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Farm Bill inaction risky, Vilsack says

The House could pass a farm bill in 24 hours if its leadership wanted to, Secretary of Agriculture Tom Vilsack told members of the National Association of State Departments of Agriculture in Des Moines, Iowa, Friday.
The House plans only eight working days this month before members head home to campaign for re-election, but Vilsack said there is still time to get a bill passed before the current law expires on September 30. 
"I don't know why they don't work nine days, 10 days, 12 days or up to midnight September 30," he said.
Vilsack also said he thinks the bill would pass. That when a bill that affects rural and farm voters is actually placed before members of Congress, "very rarely would they say no," he said.
Spending on nutrition programs is considered an obstacle to House passage of the bill, with many Democrats opposing the $16 billion that would be cut over the next 10 years and with some Republicans on the ag committee wanting to double those cuts. And the Senate's already-passed farm bill trims $4 billion. "Clearly it's a difference that could be worked out in a conference committee," Vilsack said.
The conference committee made up of leaders of ag committees from both the House and Senate likely would not meet after the farm law expires, former Agriculture Committee Chairman Tom Harkin said earlier this week, and the job of putting a final bill together would probably take place after the November elections.
Many parts of the farm bill would continue for a while after the law expires at the end of this month, but Vilsack outlined several programs that would stop immediately:
--support for dairy farms, which are being hit hard by rising feed prices caused by the drought. 
--signup for the conservation reserve program would be in limbo, although spending for major conservation programs, including EQIP (Environmental Quality Incentives Program) would continue.
--the Market Access Program, which helps finance export promotion, would stop. Other competitors like Canada and Australia won't suspend their promotion, Vilsack said. "You know how difficult it would be to get that market share back," Vilsack told state agriculture officials.
--due to lack of certainty about next year's farm programs, some farmers, especially beginning farmers, may have trouble getting financing for next year
Vilsack praised a bipartisan effort to petition the House leadership to hold a vote on the farm bill and said he will work until September 30 to get a bill passed.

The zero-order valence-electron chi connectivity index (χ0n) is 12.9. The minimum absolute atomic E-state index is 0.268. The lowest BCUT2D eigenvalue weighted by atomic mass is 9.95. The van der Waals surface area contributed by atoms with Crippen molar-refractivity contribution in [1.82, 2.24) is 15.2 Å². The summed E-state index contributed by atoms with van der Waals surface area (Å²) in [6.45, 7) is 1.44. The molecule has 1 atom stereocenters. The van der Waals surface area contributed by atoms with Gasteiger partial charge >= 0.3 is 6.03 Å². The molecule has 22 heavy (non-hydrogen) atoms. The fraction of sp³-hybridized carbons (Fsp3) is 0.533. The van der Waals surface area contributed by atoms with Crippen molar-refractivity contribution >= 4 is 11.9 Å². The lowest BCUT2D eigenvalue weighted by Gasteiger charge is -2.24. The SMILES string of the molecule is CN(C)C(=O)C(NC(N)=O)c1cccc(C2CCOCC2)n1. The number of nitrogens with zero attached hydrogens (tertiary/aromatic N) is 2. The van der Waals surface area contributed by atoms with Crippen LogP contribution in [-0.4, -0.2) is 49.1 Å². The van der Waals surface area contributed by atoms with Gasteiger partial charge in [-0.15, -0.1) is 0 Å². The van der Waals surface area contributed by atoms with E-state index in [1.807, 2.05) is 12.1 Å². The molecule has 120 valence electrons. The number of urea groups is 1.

"This isn't a time to play Russian roulette with the rural economy," he told Agriculture.com later during a press conference.
The discharge petition filed by Representative Bruce Braley (D-IA), had more than 50 signatures on Friday. He needs 218 before the House adjourns next week to force the vote.
“We are gaining support from Democrats and Republicans who all see the need for the Farm Bill to be passed before September 30th,” said Braley. “This is a bipartisan effort that desperately needs to happen…"
The signers include Republican Representatives from North Dakota, South Dakota, Nebraska, Arkansas and elsewhere. Two Republicans, Renee Ellmers of North Carolina and Scott Tipton of Colorado had signed the petition but withdrew their names on Friday. 
Ellmers' press secretary, Tom Doheny, told Agriculture.com that she is still working to get a farm bill vote.
"Based on the progress being made to secure a viable farm bill, Congresswoman Ellmers has decided to continue working with the Agriculture Committee and House Leadership to expedite the legislative process so that our farmers and businesses across the country are protected and can continue producing quality food and products for our citizens," Doheny said in an email message. 
 
"Furthermore, on July 20th of this year, Congresswoman Ellmers joined on to a letter from Congresswoman Kristi Noem encouraging leadership to bring the farm bill up for a vote," Doheny added. "She is speaking with many of her colleagues and listening to their concerns as a member of the House Agriculture Committee in order to move this important legislation forward. She will continue to work to ensure that a vote is possible and secure swift action for the sake of our farmers."
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